3. Stiles, brooks and livestock (ideally separated from you by a fence!). I could never have predicted the amount that stiles increase the fun of a walk by :) and paddling in or crossing a brook is also a joy. Spotting livestock is popular as well, but some kids are made nervous by walking through a cow or sheep field.
Do you have any to add?

Thursday, 15 September 2011

Thrilling Thursday: Gimme Shelter...

... is what everyone should be saying today, as Harlan Coben's fabulous new YA series starts with Shelter. I read this in the summer and loved it (here's my review).

Have a look at the trailer!

If you like witty crime novels with quirky non-stock characters, Shelter is a great read.

Monday, 12 September 2011

Magical Monday: Black Swan Rising by Lee Carroll

An excellent Urban Fantasy novel with thriller aspects, this is my first Transworld Book Group review.

Title: Black Swan Rising
Author: Lee Carroll (husband and wife team Carol Goodman and Lee Slonimsky)
Published: 2010
Publisher: Transworld (Imprint: Bantam)
Genre: Urban Fantasy

Find it at Amazon UK

The blurb says:
Jeweller Garet James isn't the same as everyone else.
She just doesn't know it yet.

With her fair share of problems – money (lack of), an elderly father, a struggling business – Garet should be just like any other young, single New Yorker. If only it was that simple...

It began with the old silver box that had been soldered shut. All Garet had to do was open it. A favour for the frail owner of the antiques shop. Who wouldn’t help?

Only then things start to change. Garet doesn't notice at first, the shifts are barely perceptible. But the city is beginning to reveal a darker, long-hidden side. Figures, shadows, flit in and out of her vision. She finds herself drawn to the mysterious Will Hughes. He’s a stranger and yet Garet feels she has known him for an eternity?

And whatever escaped the box has no intention of going back in...

My verdict: beautiful writing and an exciting plot. I can't wait to read the rest in the trilogy. Highly recommended.
This book is superbly written. Garet's voice as narrator is involving and draws you to her effectively. Descriptions are deftly handled and it is very easy to submerge yourself into the world the authors have created. There is plenty of real-world grounding before the more paranormal aspects come into play and this ensures we have a good sense of Garet's character before the more surreal things begin to happen to her. The conflicts in this novel come from the real world as well as the supernatural - it is not so simple as the clash between the two causing all the excitement - which lends the book more depth than is sometimes expected of the genre.   

This is a thrilling adventure with a big supernatural quest plot spiced with a little romance. I really enjoyed Garet's tale of awakening and discovering her abilities and place in the universe, and I was also thrilled to see a range of supernatural/paranormal characters throughout the story, many of whom were familiar from mythology and literature. I also appreciated the shades of grey in this novel: trust is a major theme and this adds realism to a highly fantastic story.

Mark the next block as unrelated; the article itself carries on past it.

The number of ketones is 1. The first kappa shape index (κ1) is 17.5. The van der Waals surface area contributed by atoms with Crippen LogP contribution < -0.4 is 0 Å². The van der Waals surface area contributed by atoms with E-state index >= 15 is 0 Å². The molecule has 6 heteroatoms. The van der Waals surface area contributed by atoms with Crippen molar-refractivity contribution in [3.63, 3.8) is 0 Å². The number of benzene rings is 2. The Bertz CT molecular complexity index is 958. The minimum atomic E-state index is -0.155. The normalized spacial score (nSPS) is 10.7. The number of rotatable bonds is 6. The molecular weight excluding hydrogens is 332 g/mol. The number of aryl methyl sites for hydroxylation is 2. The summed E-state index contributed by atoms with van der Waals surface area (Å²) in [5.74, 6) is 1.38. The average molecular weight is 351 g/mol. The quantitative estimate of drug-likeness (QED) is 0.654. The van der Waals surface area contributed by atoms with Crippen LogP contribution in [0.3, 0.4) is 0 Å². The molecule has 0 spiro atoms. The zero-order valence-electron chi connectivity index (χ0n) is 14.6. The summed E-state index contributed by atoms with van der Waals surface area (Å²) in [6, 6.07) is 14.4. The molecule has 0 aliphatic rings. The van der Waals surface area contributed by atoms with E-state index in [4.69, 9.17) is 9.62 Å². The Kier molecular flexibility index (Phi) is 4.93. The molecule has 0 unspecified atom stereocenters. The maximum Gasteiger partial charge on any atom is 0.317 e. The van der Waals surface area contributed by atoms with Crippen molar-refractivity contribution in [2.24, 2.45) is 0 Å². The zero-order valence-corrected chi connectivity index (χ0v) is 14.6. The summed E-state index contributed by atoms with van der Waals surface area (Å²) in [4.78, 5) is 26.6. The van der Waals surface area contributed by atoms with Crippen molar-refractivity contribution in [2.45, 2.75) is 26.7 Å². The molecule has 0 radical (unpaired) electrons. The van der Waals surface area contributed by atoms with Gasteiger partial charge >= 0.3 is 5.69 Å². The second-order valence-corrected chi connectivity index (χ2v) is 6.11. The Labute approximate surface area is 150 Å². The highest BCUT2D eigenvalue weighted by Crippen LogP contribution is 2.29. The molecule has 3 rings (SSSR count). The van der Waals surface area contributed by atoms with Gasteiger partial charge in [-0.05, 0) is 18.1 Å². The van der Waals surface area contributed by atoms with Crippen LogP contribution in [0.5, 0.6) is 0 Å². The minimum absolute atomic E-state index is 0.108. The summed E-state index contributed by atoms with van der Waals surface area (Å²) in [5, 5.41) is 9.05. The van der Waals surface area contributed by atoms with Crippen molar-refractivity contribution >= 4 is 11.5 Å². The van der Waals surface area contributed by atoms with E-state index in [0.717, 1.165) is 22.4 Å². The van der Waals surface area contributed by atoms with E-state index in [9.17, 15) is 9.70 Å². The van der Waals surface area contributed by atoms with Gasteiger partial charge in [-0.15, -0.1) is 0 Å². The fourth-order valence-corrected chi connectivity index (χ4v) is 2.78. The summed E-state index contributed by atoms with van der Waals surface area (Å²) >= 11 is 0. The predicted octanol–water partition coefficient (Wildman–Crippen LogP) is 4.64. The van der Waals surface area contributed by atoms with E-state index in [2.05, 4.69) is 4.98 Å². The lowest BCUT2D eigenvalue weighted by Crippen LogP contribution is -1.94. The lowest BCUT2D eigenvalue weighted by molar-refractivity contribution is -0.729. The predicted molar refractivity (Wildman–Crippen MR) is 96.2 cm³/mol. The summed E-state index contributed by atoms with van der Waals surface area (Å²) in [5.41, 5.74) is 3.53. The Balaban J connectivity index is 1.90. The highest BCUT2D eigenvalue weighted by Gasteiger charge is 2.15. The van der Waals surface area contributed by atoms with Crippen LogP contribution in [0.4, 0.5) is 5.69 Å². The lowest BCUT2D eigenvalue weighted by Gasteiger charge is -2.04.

The novel resolves its initial conflicts, whilst leaving us keen to see where the story will go next, and the final chapter makes clear that there is more to come and sets up the second book, to some extent. I am glad that Watchtower, the second in the series, is available immediately (although that won't help me once I'm waiting for the next one!).

Overall, this is a great choice if you like the paranormal and enjoy urban fantasy, particularly if you also enjoy the crime or thriller genre. It offers more depth than the 'paranormal romance' or 'dark fantasy' genre, as it is essentially a quest or good-versus-evil type story (although it isn't always clear exactly where those lines are drawn which adds more interest and complexity).

Thursday, 8 September 2011

Thrilling Thursday: Post Number One Hundred!

OK, so it's probably only thrilling to me but hey, if I don't mark it, no-one will, right?

I have now been blogging for 9 months and this is the one hundredth post I've published. These are my blogging highlights:
  • I've made lots of new online friends, many of them writers or book bloggers. The online book community rocks and I'm so happy to have my small place in it.
  • I got to go to Orion's Indigo book blogger event, which was awesome!
  • I've written 21 book review posts.
  • I completed the A-Z Challenge, have reviewed the required 12 books for the British Books Challenge (don't think I'll make the magic 50, but I'll keep tagging them and see where I get to), and am participating in the #writecampaign too (see my last post for my entry on the first challenge).
  • I've been interviewed on Michele's blog A Wanderer in Paris. Most exciting to visit another blog!
  • Most importantly, it's given me a focus for regular writing that complements my other writing. I love the range of stuff that's possible on here. It really does reflect my diverse interests at this point, which is great.

Here's to hundreds more posts! 

Wednesday, 7 September 2011

Words on Wednesday: First Campaign Challenge and Tag!

Rachael has posted her first Writers' Campaign Challenge and this is it: a 200-word (or less) flash fiction beginning with "The door swung open". For a further challenge, you can write precisely 200 and end with "The door swung shut".